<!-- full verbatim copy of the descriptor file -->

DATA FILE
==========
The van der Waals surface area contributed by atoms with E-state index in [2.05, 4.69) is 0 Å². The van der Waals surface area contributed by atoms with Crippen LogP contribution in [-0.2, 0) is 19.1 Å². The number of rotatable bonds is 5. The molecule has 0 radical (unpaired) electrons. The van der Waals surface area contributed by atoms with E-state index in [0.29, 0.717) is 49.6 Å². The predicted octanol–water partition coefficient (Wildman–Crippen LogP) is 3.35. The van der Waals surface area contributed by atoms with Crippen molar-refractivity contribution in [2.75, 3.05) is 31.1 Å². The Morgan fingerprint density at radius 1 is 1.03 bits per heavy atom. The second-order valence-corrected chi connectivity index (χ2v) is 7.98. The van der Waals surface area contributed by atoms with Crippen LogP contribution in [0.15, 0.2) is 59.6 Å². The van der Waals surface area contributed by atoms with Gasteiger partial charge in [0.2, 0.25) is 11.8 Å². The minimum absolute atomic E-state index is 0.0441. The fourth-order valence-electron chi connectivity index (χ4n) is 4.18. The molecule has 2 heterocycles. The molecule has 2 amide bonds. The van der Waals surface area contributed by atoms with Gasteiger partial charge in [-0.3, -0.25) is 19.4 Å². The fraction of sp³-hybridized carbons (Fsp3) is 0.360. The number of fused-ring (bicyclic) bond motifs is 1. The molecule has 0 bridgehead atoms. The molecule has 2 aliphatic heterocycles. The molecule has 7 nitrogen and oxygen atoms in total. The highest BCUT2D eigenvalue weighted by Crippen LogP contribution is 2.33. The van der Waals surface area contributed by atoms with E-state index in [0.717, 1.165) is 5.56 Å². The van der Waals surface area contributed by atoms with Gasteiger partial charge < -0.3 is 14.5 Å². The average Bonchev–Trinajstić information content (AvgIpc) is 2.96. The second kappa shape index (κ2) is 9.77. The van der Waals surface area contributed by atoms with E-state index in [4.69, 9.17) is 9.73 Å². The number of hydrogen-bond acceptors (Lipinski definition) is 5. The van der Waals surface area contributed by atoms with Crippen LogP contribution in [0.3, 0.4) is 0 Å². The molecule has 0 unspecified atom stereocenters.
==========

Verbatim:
The van der Waals surface area contributed by atoms with E-state index in [2.05, 4.69) is 0 Å². The van der Waals surface area contributed by atoms with Crippen LogP contribution in [-0.2, 0) is 19.1 Å². The number of rotatable bonds is 5. The molecule has 0 radical (unpaired) electrons. The van der Waals surface area contributed by atoms with E-state index in [0.29, 0.717) is 49.6 Å². The predicted octanol–water partition coefficient (Wildman–Crippen LogP) is 3.35. The van der Waals surface area contributed by atoms with Crippen molar-refractivity contribution in [2.75, 3.05) is 31.1 Å². The Morgan fingerprint density at radius 1 is 1.03 bits per heavy atom. The second-order valence-corrected chi connectivity index (χ2v) is 7.98. The van der Waals surface area contributed by atoms with Crippen LogP contribution in [0.15, 0.2) is 59.6 Å². The van der Waals surface area contributed by atoms with Gasteiger partial charge in [0.2, 0.25) is 11.8 Å². The minimum absolute atomic E-state index is 0.0441. The fourth-order valence-electron chi connectivity index (χ4n) is 4.18. The molecule has 2 heterocycles. The molecule has 2 amide bonds. The van der Waals surface area contributed by atoms with Gasteiger partial charge in [-0.3, -0.25) is 19.4 Å². The fraction of sp³-hybridized carbons (Fsp3) is 0.360. The number of fused-ring (bicyclic) bond motifs is 1. The molecule has 0 bridgehead atoms. The molecule has 2 aliphatic heterocycles. The molecule has 7 nitrogen and oxygen atoms in total. The highest BCUT2D eigenvalue weighted by Crippen LogP contribution is 2.33. The van der Waals surface area contributed by atoms with E-state index in [0.717, 1.165) is 5.56 Å². The van der Waals surface area contributed by atoms with Gasteiger partial charge < -0.3 is 14.5 Å². The average Bonchev–Trinajstić information content (AvgIpc) is 2.96. The second kappa shape index (κ2) is 9.77. The van der Waals surface area contributed by atoms with E-state index in [4.69, 9.17) is 9.73 Å². The number of hydrogen-bond acceptors (Lipinski definition) is 5. The van der Waals surface area contributed by atoms with Crippen LogP contribution in [0.3, 0.4) is 0 Å². The molecule has 0 unspecified atom stereocenters.